Lisa Bass See? I still love it. Yeah.

Kali Ramey Martin And so for 10 years, I like, carried the torch for this wallpaper. So when it came time for the kitchen, it was like, I know exactly what I want. And I think that that’s the best way. Like, God bless Pinterest and all, but books are where it’s at, in my opinion. 

Lisa Bass Yeah, I’ve sat by the fire a lot of nights throughout this winter, looking through that same book and a few other design books, and I’ve also sat and scrolled Pinterest, and I always end up with way more ideas that are actually going to lead somewhere. Like with Pinterest, I get a lot of ideas like, “Oh, I could do this. I could do this. I could do this.” But then I never like come up with a plan and something that’s going to actually be implemented in my house, mostly because it’s really hard to search and curate what I’m looking for. Like I almost always have almost an exact idea of what I’m thinking. I just want to see it done. And it’s really hard to find and to really take in via Pinterest. So, yeah, I agree with you. The books really help with that. 

Kali Ramey Martin I think especially when you’re trying to marry two different styles. Like you’re trying to marry a country farmhouse and Victorian style. And for me, it’s like Swedish cottage and English style, which I just love. It’s hard because you’re never going to find—unless you find your, you know, kindred spirit of design—you’re never going to find a picture of like what you’re actually— so you have to be like, “Okay, I like this paneling with this color. And I like this wallpaper. And I like this countertop or whatever.” I’m kind of having to do that with our bathroom design right now, because it’s like all the things that I want, individually, look kind of crazy. But I just know in my head that when it all comes together, it’s going to look really cool. But it’s hard to explain it to people, too. Like you want to do a checkerboard shower surround with a very patterned floor? Are you sure? I’m like, “Yes, yes, trust me.” 

Lisa Bass Yeah, well, in those books, too, you’ll thumb through them and then you’ll see pattern on pattern, sort of like what you’re thinking. Enough to know that it would look good. Also, I’m like you. Like I can completely picture something. Whenever I imagine painting or doing anything, I’m like, “I can see it already. Pretty much.” But sometimes I can’t figure out exactly what would look best, even though I can see it. I can see what won’t look good a lot of times, too. 

Kali Ramey Martin Yes, totally. And that’s—going back to this—that’s why I am obsessed with samples. Paint samples, wallpaper samples, fabric samples. It’s just so helpful to touch it, feel it, see it in the right light. And we’re trying to pick a paint color for a living room right now. And it’s this long, narrow room with all these different entrances and windows. And probably every three feet, the light looks different. And so picking a paint is just like, “Oh my gosh, how am I going to do this?” One end of the room, it looks beige. The other end of the room, it looks highlighter white. Like it’s a tricky one. So having all the stuff in your hands, in the room— I think that’s really helpful, too. So I have all my wallpaper patterns, and it just helps me to kind of realize what I like, what I don’t like. Plus, I just think it’s fun and enjoy studying things like that.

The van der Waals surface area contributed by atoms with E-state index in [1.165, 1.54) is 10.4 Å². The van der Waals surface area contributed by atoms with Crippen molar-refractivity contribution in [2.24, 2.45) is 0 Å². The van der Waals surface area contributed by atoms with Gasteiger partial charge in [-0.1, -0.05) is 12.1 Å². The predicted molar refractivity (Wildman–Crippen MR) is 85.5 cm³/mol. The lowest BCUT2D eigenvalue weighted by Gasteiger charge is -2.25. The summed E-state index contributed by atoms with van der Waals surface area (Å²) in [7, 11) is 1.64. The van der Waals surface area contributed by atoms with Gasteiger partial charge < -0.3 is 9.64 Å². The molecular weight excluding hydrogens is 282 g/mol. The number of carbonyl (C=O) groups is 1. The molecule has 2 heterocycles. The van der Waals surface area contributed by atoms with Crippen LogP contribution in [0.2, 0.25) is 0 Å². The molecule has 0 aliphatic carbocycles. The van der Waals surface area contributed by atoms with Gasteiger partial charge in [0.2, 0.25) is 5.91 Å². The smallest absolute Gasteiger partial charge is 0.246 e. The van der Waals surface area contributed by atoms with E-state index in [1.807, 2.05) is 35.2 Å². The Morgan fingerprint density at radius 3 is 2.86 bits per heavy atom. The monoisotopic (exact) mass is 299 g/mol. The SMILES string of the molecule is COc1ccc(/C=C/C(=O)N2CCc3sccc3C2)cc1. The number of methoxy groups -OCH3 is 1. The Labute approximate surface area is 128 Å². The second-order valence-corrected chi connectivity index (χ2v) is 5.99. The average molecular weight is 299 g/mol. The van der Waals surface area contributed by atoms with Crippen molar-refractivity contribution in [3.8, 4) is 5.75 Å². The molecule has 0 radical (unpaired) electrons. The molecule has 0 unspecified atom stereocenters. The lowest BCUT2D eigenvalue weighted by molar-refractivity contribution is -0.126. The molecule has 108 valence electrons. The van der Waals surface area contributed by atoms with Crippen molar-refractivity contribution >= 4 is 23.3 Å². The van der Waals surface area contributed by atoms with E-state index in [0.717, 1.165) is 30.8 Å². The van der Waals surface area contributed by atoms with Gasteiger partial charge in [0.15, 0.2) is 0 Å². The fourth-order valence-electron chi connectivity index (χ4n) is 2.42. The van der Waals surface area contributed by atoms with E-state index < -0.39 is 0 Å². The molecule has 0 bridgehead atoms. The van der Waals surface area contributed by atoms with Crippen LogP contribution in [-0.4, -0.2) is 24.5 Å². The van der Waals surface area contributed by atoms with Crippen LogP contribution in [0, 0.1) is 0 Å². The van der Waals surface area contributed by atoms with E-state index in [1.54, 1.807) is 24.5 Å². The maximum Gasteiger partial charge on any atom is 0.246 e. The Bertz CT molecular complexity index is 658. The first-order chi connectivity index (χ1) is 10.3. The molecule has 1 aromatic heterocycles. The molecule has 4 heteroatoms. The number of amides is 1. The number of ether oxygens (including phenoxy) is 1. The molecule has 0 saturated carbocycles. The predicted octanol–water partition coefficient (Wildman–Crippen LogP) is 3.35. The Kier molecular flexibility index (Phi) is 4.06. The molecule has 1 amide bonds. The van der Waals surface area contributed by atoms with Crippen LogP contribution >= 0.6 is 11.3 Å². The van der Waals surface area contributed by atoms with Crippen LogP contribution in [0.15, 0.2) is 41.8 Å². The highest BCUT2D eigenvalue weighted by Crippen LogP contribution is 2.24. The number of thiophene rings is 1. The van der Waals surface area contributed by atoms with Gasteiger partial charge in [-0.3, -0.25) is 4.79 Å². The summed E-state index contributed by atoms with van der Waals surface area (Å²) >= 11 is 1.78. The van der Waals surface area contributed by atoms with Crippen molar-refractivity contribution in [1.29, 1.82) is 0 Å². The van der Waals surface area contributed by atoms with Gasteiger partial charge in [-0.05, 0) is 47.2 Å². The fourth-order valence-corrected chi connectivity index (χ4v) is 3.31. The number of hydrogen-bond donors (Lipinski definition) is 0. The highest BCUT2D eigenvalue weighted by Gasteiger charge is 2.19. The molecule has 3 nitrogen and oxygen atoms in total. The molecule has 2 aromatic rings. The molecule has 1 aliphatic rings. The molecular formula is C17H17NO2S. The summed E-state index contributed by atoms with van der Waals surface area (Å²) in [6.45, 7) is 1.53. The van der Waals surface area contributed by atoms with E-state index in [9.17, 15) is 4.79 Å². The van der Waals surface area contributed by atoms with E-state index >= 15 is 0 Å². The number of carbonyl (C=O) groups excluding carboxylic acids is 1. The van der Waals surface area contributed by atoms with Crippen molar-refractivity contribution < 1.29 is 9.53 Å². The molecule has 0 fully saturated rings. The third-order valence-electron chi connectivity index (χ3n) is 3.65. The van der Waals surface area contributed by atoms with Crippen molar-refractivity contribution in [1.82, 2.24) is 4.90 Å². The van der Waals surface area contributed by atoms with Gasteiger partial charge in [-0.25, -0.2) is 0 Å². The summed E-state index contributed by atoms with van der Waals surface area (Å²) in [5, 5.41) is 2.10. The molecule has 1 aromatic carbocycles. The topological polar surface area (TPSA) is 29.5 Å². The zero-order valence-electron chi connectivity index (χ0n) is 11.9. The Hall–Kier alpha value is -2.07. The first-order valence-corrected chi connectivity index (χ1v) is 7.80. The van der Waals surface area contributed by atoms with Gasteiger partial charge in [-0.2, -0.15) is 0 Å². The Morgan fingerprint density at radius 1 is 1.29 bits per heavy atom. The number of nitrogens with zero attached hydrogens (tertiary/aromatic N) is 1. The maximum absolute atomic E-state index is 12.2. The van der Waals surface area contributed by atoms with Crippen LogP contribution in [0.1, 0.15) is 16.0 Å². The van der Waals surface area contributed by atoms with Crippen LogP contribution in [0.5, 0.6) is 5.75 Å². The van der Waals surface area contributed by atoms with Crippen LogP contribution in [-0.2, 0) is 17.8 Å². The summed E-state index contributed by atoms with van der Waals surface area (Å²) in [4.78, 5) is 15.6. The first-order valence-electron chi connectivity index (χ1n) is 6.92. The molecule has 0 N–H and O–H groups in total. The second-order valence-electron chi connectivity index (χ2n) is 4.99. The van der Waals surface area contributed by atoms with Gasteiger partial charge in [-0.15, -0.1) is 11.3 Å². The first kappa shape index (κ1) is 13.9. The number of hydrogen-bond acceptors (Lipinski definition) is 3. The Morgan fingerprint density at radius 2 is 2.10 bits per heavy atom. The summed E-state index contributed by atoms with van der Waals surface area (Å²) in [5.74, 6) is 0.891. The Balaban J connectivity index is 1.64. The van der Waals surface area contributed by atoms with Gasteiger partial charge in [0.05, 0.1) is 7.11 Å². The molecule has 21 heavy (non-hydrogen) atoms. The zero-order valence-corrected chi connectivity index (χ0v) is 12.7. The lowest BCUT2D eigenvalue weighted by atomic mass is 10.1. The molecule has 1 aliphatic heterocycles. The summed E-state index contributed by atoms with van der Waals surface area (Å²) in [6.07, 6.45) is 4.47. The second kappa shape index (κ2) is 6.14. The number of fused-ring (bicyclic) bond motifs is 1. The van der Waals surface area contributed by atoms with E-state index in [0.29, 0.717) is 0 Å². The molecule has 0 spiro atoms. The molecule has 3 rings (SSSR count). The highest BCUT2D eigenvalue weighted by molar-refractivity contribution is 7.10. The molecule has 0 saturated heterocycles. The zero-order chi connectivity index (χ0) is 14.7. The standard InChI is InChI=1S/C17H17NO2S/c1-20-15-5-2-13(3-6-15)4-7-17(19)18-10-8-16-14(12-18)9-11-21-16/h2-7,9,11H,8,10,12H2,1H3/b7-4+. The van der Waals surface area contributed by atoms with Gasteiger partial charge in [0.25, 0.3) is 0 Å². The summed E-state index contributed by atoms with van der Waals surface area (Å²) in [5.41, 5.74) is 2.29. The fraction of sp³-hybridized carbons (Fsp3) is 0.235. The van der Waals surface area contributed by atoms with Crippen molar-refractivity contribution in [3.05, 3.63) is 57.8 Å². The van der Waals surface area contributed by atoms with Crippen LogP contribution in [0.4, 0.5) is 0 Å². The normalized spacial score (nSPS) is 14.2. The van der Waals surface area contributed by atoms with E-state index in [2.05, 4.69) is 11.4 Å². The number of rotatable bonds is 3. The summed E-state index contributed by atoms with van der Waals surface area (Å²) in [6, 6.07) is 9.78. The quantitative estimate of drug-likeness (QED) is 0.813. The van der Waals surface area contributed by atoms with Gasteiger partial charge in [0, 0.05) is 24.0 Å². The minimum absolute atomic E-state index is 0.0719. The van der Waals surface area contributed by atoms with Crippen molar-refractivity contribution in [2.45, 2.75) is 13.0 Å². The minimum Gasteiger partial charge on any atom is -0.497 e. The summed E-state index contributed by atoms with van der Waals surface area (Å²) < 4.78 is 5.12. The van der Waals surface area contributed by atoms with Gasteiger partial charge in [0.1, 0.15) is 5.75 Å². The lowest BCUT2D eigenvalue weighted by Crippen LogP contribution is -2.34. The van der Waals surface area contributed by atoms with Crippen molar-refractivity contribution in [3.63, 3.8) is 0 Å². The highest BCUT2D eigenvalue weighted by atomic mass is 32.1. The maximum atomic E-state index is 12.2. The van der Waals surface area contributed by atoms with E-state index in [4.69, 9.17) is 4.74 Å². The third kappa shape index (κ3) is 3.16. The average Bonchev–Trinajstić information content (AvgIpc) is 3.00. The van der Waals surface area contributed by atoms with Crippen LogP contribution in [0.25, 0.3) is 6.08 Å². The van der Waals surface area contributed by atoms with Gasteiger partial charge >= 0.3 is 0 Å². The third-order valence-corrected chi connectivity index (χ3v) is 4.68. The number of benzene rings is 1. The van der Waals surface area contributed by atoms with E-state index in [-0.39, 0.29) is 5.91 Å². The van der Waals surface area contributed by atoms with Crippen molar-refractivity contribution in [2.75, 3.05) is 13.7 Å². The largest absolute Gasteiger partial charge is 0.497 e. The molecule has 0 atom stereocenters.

Lisa Bass Yeah, I love the style that you’re going with your home. I mean, I realize this is kind of what your home is, but it’s one of my favorite styles. I think if I could choose a home to decorate, it would be one like that. The Victorian, it’s like sometimes the ceilings are too high, it’s too grand, and the simple doesn’t work. But sometimes I just want it to, and I want it to have that cozy feel like yours has. And you know, I can sort of figure out how to get that with mine, but I find it a little bit tricky. I need help. I need your quarterly. 

Kali Ramey Martin Well it’s coming out soon. 

Lisa Bass Good. I’m looking forward to it. What are some good sources for wallpaper? I’ve been looking because I’m going to wallpaper my entryway, possibly my bathroom. I might be going crazy with wallpaper, so where should I look? 

Kali Ramey Martin I love it. So in the article, it does talk about my favorite companies that make wallpaper. And then, I didn’t talk about sources per se, because a lot of times, if you know the maker of the wallpaper, you can find it a lot of different places. There’s like Wallpaper Warehouse online. I often end up ordering mine from England. I’m trying to remember the name of it, but it’s basically just— Wallpaper Direct. There it is. Or Wallpaper Warehouse. There’s lots of places to find the patterns. It’s more about like finding the maker. So a couple of my favorite brands— for English brands, there’s Cole and Sons. William Morris is a super popular one— kind of traditional botanicals and stuff like that. And then there’s a couple of different Swedish companies. I’m going to butcher the name, but it’s like Borastapeter. But I do go through that in the article that’s coming out. And figuring out what you like in wallpaper is actually more important than, you know, the brand or the the company because there’s just so many out there. It really helps to kind of fine tune that and and figure that out before you dive into the world of wallpaper. Otherwise you find yourself 37 pages deep in an internet search and you’re like overwhelmed and depressed and deciding just to paint it.